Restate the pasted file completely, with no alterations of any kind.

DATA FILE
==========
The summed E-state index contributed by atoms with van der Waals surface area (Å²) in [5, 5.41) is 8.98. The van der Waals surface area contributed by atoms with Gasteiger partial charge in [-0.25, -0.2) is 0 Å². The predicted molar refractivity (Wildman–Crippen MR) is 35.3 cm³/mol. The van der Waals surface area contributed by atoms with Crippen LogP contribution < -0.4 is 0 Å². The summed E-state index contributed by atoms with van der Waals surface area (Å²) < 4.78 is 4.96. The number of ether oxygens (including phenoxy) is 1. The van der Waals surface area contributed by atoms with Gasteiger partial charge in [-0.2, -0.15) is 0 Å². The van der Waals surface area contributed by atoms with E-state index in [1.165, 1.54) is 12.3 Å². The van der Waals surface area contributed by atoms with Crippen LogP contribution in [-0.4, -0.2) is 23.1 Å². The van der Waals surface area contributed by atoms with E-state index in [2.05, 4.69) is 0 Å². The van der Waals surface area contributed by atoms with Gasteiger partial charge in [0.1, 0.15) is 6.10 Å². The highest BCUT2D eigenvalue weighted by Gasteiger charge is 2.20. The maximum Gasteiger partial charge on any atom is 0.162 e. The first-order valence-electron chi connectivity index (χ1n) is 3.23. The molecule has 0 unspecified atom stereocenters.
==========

The summed E-state index contributed by atoms with van der Waals surface area (Å²) in [5, 5.41) is 8.98. The van der Waals surface area contributed by atoms with Gasteiger partial charge in [-0.25, -0.2) is 0 Å². The predicted molar refractivity (Wildman–Crippen MR) is 35.3 cm³/mol. The van der Waals surface area contributed by atoms with Crippen LogP contribution < -0.4 is 0 Å². The summed E-state index contributed by atoms with van der Waals surface area (Å²) < 4.78 is 4.96. The number of ether oxygens (including phenoxy) is 1. The van der Waals surface area contributed by atoms with Gasteiger partial charge in [-0.2, -0.15) is 0 Å². The van der Waals surface area contributed by atoms with E-state index in [1.165, 1.54) is 12.3 Å². The van der Waals surface area contributed by atoms with Crippen LogP contribution in [-0.4, -0.2) is 23.1 Å². The van der Waals surface area contributed by atoms with E-state index in [2.05, 4.69) is 0 Å². The van der Waals surface area contributed by atoms with Gasteiger partial charge in [0.1, 0.15) is 6.10 Å². The highest BCUT2D eigenvalue weighted by Gasteiger charge is 2.20. The maximum Gasteiger partial charge on any atom is 0.162 e. The first-order valence-electron chi connectivity index (χ1n) is 3.23. The molecule has 0 unspecified atom stereocenters.